Jane Wilson Cathcart, BA, Adelphi University; MSW, New York University; BC-DMT; Licensed Clinical Social Worker (LCSW-R); Certified Movement Analyst (CMA); and Certified EMDR Practitioner. Ms. Cathcart’s early clinical training was in dance therapy at Turtle Bay Music School and with dance therapy pioneer Marian Chace at Bellevue Medical Center. She has had 48 years of clinical experience in settings such as Manhattan Children’s Psychiatric Center and Little Meadows Early Childhood Center with children, adolescents, physically challenged and developmentally delayed populations. She taught in the Wesleyan University Graduate Liberal Studies Program for 17 years. Her work is shown in the ADTA film “Dance Therapy: The Power of Movement”, where she is identified as “Jane Downes”. Jane has been a Trustee of the Marian Chace Foundation of the ADTA since 1996. In 2018 Jane received the ADTA Lifetime Achievement Award. She maintains a private practice in New York City and Cold Spring, NY.

Susan Loman, MA, BC-DMT, NCC, KMP Analyst, former director, Dance/Movement Therapy and Counseling Program, Antioch University New England, Keene, NH (1987-2017) is currently Professor Emerita and adjunct faculty. She served as: co-editor American Journal of Dance Therapy; on the editorial board of The Arts in Psychotherapy; former chair of the ADTA Education Committee; and on the ADTA Approval Committee. Co-author, The meaning of movement: Embodied developmental, clinical and cultural perspectives of the Kestenberg Movement Profile, 2nd Edition, she authored numerous articles, chapters, and books on the Kestenberg Movement Profile and dance/movement therapy. She presents throughout the US and abroad in: Germany, the Netherlands, Italy, England, Scotland, South Korea, Argentina, Switzerland, and will teach in China in 2019. In 2014, she was awarded the Lifetime Achievement Award from the ADTA and was awarded a Lifetime Achievement award in Munich at Ezetthera (European Center for Dance Therapy) in 2017.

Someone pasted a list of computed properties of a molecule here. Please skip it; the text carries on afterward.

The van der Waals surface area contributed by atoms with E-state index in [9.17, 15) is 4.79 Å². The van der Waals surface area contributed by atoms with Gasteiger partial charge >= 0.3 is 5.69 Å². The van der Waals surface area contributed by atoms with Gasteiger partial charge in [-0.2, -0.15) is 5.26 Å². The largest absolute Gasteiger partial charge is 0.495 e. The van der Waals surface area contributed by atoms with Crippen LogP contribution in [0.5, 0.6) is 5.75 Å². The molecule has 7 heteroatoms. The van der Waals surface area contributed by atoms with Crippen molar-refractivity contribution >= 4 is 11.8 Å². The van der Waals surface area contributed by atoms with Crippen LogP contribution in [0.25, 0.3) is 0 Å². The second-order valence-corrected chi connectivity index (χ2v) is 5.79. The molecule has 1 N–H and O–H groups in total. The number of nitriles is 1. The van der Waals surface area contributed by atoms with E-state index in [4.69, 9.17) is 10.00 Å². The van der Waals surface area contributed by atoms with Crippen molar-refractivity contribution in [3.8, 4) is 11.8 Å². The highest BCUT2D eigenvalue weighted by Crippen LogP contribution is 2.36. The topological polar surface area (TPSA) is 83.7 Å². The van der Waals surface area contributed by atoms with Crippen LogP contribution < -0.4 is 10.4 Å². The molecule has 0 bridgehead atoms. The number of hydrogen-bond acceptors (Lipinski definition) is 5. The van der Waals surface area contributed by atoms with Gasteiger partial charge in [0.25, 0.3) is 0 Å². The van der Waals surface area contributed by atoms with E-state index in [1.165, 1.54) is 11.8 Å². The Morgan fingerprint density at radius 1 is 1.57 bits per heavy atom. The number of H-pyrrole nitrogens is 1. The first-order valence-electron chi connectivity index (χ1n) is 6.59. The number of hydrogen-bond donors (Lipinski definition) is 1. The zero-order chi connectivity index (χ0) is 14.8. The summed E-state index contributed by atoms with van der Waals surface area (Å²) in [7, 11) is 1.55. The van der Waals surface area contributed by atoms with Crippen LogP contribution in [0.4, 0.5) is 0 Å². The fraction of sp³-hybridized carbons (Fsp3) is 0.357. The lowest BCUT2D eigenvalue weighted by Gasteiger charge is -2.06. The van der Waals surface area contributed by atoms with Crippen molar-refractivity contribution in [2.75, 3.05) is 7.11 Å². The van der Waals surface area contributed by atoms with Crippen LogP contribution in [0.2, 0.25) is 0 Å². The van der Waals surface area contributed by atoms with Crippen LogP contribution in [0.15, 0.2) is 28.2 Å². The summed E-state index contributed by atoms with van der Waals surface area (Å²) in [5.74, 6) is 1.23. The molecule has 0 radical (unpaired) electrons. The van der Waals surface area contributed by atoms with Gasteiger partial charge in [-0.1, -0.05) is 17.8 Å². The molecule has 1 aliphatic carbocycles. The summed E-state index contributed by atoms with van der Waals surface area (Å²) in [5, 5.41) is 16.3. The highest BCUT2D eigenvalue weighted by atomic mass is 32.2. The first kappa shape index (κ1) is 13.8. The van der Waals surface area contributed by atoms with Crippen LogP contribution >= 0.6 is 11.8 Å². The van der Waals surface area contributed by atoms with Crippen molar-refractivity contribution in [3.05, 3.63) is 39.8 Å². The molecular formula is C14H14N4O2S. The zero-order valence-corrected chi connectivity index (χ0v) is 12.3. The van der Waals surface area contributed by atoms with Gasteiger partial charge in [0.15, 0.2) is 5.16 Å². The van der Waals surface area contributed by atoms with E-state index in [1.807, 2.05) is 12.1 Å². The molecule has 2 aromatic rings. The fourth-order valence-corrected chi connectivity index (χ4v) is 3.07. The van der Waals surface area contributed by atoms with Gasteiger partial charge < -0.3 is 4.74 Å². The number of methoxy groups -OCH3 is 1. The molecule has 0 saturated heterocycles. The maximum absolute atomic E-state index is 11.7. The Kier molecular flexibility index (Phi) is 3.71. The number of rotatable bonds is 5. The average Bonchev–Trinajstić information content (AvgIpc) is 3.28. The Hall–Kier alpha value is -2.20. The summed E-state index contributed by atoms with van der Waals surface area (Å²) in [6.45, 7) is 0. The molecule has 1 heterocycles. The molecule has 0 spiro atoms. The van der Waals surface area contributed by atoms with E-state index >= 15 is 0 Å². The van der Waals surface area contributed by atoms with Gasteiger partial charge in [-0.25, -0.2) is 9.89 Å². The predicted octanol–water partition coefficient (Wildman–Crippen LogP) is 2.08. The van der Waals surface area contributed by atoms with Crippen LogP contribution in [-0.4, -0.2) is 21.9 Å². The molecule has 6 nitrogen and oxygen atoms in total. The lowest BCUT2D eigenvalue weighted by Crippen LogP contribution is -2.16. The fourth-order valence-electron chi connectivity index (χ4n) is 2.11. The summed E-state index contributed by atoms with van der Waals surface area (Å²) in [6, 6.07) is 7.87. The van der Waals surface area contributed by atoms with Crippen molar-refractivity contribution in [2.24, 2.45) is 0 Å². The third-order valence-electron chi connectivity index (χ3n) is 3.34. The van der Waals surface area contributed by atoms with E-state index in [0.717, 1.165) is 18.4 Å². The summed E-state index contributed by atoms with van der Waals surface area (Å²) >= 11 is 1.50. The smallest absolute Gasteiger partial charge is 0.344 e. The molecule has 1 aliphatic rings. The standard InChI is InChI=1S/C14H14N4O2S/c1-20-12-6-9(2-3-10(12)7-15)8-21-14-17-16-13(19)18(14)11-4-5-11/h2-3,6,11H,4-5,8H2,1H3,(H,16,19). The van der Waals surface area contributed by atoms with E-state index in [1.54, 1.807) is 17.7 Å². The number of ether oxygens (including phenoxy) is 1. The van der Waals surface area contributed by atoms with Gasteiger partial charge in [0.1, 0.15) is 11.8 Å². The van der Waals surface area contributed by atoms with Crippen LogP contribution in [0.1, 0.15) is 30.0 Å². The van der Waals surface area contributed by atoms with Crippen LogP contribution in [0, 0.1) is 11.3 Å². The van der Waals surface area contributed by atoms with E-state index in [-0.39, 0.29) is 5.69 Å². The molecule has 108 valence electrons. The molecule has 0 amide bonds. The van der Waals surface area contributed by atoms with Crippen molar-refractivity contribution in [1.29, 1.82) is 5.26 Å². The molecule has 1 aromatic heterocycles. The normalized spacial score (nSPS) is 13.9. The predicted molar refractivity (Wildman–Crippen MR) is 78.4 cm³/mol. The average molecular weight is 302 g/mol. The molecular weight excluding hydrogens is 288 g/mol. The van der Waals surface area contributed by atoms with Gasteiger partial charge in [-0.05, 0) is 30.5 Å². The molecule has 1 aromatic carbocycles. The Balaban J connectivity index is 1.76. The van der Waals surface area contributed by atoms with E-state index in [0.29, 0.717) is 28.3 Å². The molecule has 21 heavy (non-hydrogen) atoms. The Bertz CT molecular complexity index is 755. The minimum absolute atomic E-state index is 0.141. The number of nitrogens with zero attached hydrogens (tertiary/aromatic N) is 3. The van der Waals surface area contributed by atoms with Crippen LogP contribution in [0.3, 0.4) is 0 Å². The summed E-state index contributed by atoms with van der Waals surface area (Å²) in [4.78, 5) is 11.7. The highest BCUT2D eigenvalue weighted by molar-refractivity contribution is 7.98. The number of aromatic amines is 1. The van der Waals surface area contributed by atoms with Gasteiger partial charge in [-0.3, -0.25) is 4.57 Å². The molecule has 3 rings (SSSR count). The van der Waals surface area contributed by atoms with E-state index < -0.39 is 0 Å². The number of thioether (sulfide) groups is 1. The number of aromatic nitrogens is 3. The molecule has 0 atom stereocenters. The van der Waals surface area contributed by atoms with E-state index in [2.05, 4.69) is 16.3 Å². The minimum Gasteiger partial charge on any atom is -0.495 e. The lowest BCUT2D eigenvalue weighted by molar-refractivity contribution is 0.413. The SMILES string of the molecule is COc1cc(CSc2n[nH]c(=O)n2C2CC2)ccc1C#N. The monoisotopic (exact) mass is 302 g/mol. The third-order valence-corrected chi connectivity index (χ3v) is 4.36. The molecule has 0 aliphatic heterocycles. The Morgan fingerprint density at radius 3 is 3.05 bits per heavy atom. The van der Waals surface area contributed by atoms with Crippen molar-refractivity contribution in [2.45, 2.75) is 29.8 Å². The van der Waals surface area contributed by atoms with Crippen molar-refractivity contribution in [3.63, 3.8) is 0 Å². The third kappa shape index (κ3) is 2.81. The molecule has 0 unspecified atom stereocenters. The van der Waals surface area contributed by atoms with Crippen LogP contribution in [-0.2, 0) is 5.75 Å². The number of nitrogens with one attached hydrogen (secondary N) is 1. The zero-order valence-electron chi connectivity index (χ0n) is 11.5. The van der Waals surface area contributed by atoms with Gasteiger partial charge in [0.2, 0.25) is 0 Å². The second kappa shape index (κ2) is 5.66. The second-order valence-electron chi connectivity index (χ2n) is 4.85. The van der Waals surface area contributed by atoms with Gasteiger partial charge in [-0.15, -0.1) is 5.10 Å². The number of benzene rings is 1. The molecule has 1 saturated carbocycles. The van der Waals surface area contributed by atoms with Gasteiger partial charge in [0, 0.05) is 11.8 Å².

Glorianne Jackson, MA, Dance Professor Emerita, founding director of Marymount Manhattan College BA and BFA dance major programs; worked as a registered dance/movement therapist in the Creative Arts Department of Bronx Psychiatric Center; taught in special education programs of NYC Board of Education and University of Chicago Sonia Shankman Orthogenic School; Arthur Mitchell’s Dance Theatre of Harlem; and the dance major program of Hunter College, CUNY. Glorianne holds a MA in Dance Education,Teachers College, Columbia University, NY and a BA in Psychology from DePaul University, Chicago, IL. She is an registered dance/movement therapist and certified special education professional. She is a dance minister; a graduate of Eagles International Training Institute and the Living Word Christian Center School of Ministry and Missions. She has participated and led in local, national and international arts programs that enhance her passion for prophetic dance incorporating the use of large twirling flags and poetic scripting.